Monday, February 18, 2013

The Practice of Leadership in Business

Prospective students will often ask current students, "What is your favorite course at Booth?" It can be difficult to pick just one! This week, Elizabeth Bozek tells us a bit more about one of her favorite classes at Booth thus far, The Practice of Leadership in Business.



One of the questions prospective Chicago Booth students and those recently admitted to the MBA program often ask me is “What is your favorite class so far?” Although I have only been at school for about a quarter and a half, I already have a strong opinion. It may seem a bit funny for a student who is intending to concentrate in finance, but I have actually been enjoying a more qualitative class. The course that I am enjoying most is called The Practice of Leadership in Business, taught by Professor Linda Ginzel. On day one, Professor Ginzel was very upfront with the fact that this course would not be like most of the other classes at Chicago Booth. The class is intended to be abstract – discussions focus around ideas and methods – and there are no right answers or solutions to the topics we cover. Professor Ginzel warned us that it takes a very particular approach in this class to succeed, and that the goal of the course wasn’t so much to teach a particular subject, but to become wiser by turning insights into action for now and in the future.

Why am I taking this course? I wanted to learn about leadership development and experience a more practical aspect of becoming a leader. I also wanted to learn how different companies and organizations flourish under different types of leadership. I believed (and still do) that leaders are not necessarily born, but made. Other students chose to take this class because they were in the process of starting their own business or wanted to adapt their own leadership styles.

During this course, I am field testing leadership practices and drawing action implications from analyses. This is done by using a variety of resources such as classical readings, speeches, cases, and even contemporary films. I also have the opportunity to have direct contact with policymakers of major organizations and learn from their personal experiences. Many of the students in the class are second-years, part-time program participants and exchange students, so having the ability to converse and interact with a diverse group introduces me to ideas that were different from that of my immediate peer group.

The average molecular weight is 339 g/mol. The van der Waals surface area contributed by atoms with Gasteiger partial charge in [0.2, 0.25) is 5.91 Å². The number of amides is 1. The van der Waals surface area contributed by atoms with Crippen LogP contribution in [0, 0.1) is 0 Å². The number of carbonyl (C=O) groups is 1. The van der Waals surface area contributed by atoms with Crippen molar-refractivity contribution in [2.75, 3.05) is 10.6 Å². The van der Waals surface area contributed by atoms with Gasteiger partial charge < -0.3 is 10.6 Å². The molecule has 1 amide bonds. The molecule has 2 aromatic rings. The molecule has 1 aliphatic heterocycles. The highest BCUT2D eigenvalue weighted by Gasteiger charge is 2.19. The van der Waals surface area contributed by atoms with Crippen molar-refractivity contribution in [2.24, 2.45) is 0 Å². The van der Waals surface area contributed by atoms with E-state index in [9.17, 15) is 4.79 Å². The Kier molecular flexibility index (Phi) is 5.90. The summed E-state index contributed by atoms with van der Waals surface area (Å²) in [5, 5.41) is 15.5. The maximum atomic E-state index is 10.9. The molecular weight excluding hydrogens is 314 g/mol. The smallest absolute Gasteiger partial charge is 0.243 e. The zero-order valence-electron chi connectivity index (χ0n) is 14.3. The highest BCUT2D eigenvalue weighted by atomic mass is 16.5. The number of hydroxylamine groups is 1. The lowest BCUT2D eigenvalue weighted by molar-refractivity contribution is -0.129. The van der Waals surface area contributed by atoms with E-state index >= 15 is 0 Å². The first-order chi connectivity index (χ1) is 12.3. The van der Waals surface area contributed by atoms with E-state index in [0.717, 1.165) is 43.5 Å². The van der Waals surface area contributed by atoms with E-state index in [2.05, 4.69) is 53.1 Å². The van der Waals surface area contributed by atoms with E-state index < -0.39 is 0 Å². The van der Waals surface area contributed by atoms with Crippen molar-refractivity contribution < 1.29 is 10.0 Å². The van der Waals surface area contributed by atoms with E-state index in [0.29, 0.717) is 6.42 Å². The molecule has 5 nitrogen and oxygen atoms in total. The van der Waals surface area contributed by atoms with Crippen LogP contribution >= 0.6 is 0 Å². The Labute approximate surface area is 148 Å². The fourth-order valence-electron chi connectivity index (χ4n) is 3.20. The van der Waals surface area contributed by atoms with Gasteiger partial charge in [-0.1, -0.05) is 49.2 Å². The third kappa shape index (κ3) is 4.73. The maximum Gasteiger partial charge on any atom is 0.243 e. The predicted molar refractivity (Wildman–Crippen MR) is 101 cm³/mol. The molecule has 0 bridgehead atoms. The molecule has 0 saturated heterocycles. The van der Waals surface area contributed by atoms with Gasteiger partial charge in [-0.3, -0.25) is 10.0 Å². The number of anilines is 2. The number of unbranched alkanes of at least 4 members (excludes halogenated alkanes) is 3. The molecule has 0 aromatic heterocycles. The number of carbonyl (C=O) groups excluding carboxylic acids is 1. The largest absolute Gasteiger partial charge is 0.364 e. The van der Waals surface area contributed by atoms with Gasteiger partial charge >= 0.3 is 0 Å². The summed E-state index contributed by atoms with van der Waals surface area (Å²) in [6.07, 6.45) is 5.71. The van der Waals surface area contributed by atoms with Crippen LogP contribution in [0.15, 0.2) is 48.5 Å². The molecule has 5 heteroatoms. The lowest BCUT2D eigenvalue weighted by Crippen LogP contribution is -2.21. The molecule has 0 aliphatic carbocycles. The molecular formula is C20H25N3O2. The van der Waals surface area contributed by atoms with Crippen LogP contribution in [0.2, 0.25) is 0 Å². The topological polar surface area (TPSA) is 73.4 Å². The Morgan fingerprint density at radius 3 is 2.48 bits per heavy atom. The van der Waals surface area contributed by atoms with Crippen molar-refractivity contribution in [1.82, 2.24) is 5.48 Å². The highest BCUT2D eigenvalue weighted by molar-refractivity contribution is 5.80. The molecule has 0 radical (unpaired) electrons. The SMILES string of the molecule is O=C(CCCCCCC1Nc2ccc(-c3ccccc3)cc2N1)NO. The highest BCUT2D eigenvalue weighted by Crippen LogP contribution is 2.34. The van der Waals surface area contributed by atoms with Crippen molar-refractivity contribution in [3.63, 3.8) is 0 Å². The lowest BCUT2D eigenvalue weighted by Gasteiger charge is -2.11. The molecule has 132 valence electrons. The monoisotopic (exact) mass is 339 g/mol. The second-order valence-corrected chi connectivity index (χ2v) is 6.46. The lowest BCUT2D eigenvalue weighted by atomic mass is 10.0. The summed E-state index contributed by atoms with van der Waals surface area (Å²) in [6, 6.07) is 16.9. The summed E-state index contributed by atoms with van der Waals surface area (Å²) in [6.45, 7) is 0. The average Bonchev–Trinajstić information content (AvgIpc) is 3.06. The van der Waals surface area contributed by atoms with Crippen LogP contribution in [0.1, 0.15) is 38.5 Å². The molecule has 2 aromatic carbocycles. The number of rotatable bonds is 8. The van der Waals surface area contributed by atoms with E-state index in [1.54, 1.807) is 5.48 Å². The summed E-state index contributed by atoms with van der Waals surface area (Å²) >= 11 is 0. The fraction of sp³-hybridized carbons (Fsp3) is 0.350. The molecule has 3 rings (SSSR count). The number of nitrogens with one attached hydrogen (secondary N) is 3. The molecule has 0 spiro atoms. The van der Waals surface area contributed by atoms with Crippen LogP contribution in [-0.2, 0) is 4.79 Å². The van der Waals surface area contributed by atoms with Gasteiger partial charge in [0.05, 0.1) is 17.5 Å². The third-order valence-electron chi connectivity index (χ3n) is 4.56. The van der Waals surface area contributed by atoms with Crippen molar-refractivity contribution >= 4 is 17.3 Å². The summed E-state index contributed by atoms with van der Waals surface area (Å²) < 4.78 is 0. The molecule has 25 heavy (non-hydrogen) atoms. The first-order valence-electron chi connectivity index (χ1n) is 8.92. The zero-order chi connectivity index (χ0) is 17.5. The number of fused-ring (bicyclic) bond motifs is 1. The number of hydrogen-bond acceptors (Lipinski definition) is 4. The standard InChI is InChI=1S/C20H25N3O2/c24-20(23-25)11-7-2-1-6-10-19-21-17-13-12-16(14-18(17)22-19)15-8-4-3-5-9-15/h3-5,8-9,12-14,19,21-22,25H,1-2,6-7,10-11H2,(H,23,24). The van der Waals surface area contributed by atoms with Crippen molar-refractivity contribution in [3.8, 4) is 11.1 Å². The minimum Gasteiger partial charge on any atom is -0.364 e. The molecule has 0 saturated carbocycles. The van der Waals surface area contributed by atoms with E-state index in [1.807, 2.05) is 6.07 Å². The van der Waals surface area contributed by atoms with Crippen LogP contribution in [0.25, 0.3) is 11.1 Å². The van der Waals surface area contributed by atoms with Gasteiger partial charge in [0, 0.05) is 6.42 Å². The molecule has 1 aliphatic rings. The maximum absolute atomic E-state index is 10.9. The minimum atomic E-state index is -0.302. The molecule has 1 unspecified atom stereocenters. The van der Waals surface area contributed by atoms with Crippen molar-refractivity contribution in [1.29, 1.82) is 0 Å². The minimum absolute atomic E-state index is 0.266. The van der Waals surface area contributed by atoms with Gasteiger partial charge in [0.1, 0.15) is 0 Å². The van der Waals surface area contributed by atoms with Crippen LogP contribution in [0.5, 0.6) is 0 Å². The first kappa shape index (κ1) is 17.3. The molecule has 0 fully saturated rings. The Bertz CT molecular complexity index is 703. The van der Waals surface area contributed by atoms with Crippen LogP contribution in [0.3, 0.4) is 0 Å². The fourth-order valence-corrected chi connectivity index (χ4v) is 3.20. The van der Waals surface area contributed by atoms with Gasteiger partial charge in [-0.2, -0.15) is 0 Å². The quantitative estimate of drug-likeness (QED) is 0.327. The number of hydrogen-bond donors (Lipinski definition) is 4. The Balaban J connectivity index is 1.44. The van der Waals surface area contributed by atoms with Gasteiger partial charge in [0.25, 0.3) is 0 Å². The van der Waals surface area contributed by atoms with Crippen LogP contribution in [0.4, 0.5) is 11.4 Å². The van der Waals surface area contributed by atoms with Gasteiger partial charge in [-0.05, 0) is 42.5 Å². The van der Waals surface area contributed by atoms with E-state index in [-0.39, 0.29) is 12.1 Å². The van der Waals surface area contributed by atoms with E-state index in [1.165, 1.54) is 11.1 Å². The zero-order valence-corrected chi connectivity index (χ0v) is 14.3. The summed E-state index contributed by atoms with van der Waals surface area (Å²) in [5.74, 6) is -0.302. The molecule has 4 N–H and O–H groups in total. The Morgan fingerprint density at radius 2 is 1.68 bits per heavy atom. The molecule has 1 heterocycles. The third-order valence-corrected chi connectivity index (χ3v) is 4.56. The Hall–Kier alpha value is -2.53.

The culmination of the course is to write your very own “This I Believe” essay following the guidelines set by the international organization of the same name. “This I Believe” engages a wide range of people in writing and sharing essays describing the core values that guide their daily lives. Some 100,000 of these essays, written by people from all walks of life, are archived online, heard on public radio, chronicled through books, and featured in weekly podcasts. The project originated from the popular 1950s radio series that was hosted by Edward R. Murrow. Self-knowledge is a key attribute of a successful leader, and as Professor Ginzel says, nothing is real until you write it down. The essay is intended to instill confidence in one’s leadership decisions well beyond their time at Chicago Booth. “This I Believe” is a written testament to each individual’s personal values and ethics, and will be a credo to rely on while motivating others, communicating with charisma and leading in times of crisis. The Practice of Leadership in Business is a great way to continue the self-reflection and preparation of leadership skills introduced initially at LEAD (Booth’s Leadership Development course). It also provides the opportunity to experiment with thoughts and behaviors before returning to the workforce full time. I am very pleased with this class so far, and would encourage any student interested in learning how to apply leadership concepts to their future business experiences to enroll.

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